We believe that the legislature intended "authorized" plans to simply mean those general corporate activities made permissible by the BCL. The cope of the court's inquiry in a § 515 proceeding is whether or not mergers are permissible under the BCL. In this regard, it is significant that the merger plan was filed with the Pennsylvania Department of State which awarded a certificate of merger pursuant to BCL § 905, as amended 15 P.S. § 1905 (Supp. 1979-80). Nor do appellants contend that any of the technical or procedural requirements for a merger have not been fully met by J & L.

Despite appellants' assertions, the dicta found in Hubbard v. Jones & Laughlin Steel Corp., 42 F. Supp. 432 (W.D.Pa. 1941), and Miller v. Steinbach, 268 F. Supp. 255 (S.D.N.Y. 1967), are in no way conflicting with our holding in this case. We agree with the Superior Court's analysis on this point:

*532 The issue in Hubbard was whether the Business Corporation Law authorized a recapitalization of preferred stock into a new series of preferred stock pursuant to a merger. Finding that it did, the court stated that the plan was valid meaning authorized under the Business Corporation Law and that appraisal was the only remedy. In this case by contrast, there has been no claim that a cash merger is not authorized; the [appellants] merely argue that they don't want to be bound by the merger. Their only remedy for this claim is the appraisal. Neither does Miller . . . support the position of the [appellants]. In Miller the court's holding was merely that section 515K does not bar an action for fraud under the Federal Securities Laws. 263 Pa.Super. 391 n.13, 398 A.2d at 192 n.13.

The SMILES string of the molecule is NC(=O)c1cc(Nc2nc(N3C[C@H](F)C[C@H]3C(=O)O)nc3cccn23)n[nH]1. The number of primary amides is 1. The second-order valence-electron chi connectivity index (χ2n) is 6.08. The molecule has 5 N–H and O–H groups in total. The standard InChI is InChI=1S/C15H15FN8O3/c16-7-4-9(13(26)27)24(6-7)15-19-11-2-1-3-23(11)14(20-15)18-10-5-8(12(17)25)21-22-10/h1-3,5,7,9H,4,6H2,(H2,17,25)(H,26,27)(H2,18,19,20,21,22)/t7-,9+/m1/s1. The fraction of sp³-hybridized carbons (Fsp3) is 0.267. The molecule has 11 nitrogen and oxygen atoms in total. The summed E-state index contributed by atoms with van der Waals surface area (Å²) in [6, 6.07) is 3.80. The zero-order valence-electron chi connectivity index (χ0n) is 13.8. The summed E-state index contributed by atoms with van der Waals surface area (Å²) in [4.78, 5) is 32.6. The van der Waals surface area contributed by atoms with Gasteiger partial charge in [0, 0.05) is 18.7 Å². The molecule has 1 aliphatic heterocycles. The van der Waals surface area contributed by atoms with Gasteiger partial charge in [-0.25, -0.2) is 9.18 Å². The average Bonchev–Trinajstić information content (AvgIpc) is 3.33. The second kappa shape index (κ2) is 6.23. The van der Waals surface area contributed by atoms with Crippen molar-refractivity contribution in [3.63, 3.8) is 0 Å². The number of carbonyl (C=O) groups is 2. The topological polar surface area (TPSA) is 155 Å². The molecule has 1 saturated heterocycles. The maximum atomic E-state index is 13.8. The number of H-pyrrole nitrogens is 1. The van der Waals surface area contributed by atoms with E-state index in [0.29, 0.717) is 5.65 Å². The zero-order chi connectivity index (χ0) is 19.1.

Appellants further contend that unless it is permissible to contest the validity of the merger during the appraisal proceeding, it will be impossible to prevent fraudulent or unfair mergers from occurring. They argue that they "had two choices when confronted with the proposed `freeze-out' merger; they could either do nothing or send written objections to J & L" and thereby perfect their rights under § 515. We do not agree.

The BCL was amended by the Act of July 20, 1968, P.L. 459, No. 216, § 3 E, 15 P.S. § 1005 E (Supp. 1979-80), and implicitly recognizes the right of shareholders to seek an injunction to prevent any proposed corporate plan fraught with fraud or fundamental unfairness:

E. . . . a shareholder shall not have any right to obtain, in the absence of fraud or fundamental unfairness, an injunction against any proposed plan or amendment of articles authorized under any section of this act, or to claim the right to valuation of and payment for his shares because of any such plan or amendment except that he may dissent and claim payment if and to the extent provided in section 515 of this act where this act expressly provides that dissenting shareholders shall have the rights and remedies provided in section 515 of this act.

*533 Even prior to this amendment, our cases recognized the right of shareholders to enjoin proposed unfair or fraudulent corporate actions. See, e.g., Farris v. Glen Alden Corp., 393 Pa. 427, 143 A.2d 25 (1955) (attempted merger of two companies was enjoined where merger was structured so as to defraud dissenting shareholders of their right to an appraisal); Weisbecker v. Hosiery Patents, Inc., supra (majority shareholders enjoined from selling corporate assets to themselves for an inadequate price and in pursuance of a scheme to acquire the corporate assets for themselves or to otherwise benefit themselves to the detriment of the minority shareholders). In each case where this power was exercised it was in an action in equity instituted prior to the consummation of the proposed transaction. In the present case, appellants failed to take any action to prevent the merger despite the period of almost a full month in which they could have acted. Furthermore, appellants did not seek a rescission of the merger for at least three and one-half months following its consummation.